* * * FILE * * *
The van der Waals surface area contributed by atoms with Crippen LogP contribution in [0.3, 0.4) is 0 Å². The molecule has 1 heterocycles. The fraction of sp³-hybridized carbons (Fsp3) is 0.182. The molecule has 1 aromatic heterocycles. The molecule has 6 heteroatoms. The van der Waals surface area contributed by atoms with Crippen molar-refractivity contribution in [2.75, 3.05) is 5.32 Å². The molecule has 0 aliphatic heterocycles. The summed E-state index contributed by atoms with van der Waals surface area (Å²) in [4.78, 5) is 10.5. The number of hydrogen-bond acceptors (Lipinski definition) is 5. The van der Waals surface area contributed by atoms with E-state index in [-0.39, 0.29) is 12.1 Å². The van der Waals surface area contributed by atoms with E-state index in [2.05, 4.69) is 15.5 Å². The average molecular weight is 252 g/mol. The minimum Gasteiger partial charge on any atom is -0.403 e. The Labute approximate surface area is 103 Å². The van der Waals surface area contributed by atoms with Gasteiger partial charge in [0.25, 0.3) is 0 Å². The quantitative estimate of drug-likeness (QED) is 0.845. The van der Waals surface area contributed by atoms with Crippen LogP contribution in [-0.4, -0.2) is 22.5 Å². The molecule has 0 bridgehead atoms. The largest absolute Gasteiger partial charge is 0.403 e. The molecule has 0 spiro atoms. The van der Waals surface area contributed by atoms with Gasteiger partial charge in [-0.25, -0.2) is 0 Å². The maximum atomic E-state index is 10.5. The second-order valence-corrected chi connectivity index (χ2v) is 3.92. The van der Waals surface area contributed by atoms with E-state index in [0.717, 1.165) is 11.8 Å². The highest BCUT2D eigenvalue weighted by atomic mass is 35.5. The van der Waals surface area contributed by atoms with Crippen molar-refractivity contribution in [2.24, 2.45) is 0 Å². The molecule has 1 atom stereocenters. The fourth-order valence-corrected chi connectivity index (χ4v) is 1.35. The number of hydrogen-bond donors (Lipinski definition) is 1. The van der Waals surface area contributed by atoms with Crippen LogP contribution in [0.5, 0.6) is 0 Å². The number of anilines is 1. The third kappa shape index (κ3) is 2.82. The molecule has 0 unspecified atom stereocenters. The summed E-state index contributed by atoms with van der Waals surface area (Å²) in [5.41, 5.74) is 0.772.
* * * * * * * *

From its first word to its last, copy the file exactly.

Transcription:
The van der Waals surface area contributed by atoms with Crippen LogP contribution in [0.3, 0.4) is 0 Å². The molecule has 1 heterocycles. The fraction of sp³-hybridized carbons (Fsp3) is 0.182. The molecule has 1 aromatic heterocycles. The molecule has 6 heteroatoms. The van der Waals surface area contributed by atoms with Crippen molar-refractivity contribution in [2.75, 3.05) is 5.32 Å². The molecule has 0 aliphatic heterocycles. The summed E-state index contributed by atoms with van der Waals surface area (Å²) in [4.78, 5) is 10.5. The number of hydrogen-bond acceptors (Lipinski definition) is 5. The van der Waals surface area contributed by atoms with E-state index in [-0.39, 0.29) is 12.1 Å². The van der Waals surface area contributed by atoms with E-state index in [2.05, 4.69) is 15.5 Å². The average molecular weight is 252 g/mol. The minimum Gasteiger partial charge on any atom is -0.403 e. The Labute approximate surface area is 103 Å². The van der Waals surface area contributed by atoms with Gasteiger partial charge in [0.25, 0.3) is 0 Å². The quantitative estimate of drug-likeness (QED) is 0.845. The van der Waals surface area contributed by atoms with Crippen LogP contribution in [-0.4, -0.2) is 22.5 Å². The molecule has 0 bridgehead atoms. The largest absolute Gasteiger partial charge is 0.403 e. The molecule has 0 spiro atoms. The van der Waals surface area contributed by atoms with Gasteiger partial charge in [-0.25, -0.2) is 0 Å². The maximum atomic E-state index is 10.5. The second-order valence-corrected chi connectivity index (χ2v) is 3.92. The van der Waals surface area contributed by atoms with E-state index in [0.717, 1.165) is 11.8 Å². The highest BCUT2D eigenvalue weighted by atomic mass is 35.5. The van der Waals surface area contributed by atoms with Crippen molar-refractivity contribution in [2.24, 2.45) is 0 Å². The molecule has 1 atom stereocenters. The fourth-order valence-corrected chi connectivity index (χ4v) is 1.35. The number of hydrogen-bond donors (Lipinski definition) is 1. The van der Waals surface area contributed by atoms with Crippen LogP contribution in [0.5, 0.6) is 0 Å². The number of anilines is 1. The third kappa shape index (κ3) is 2.82. The molecule has 0 unspecified atom stereocenters. The summed E-state index contributed by atoms with van der Waals surface area (Å²) in [5.41, 5.74) is 0.772.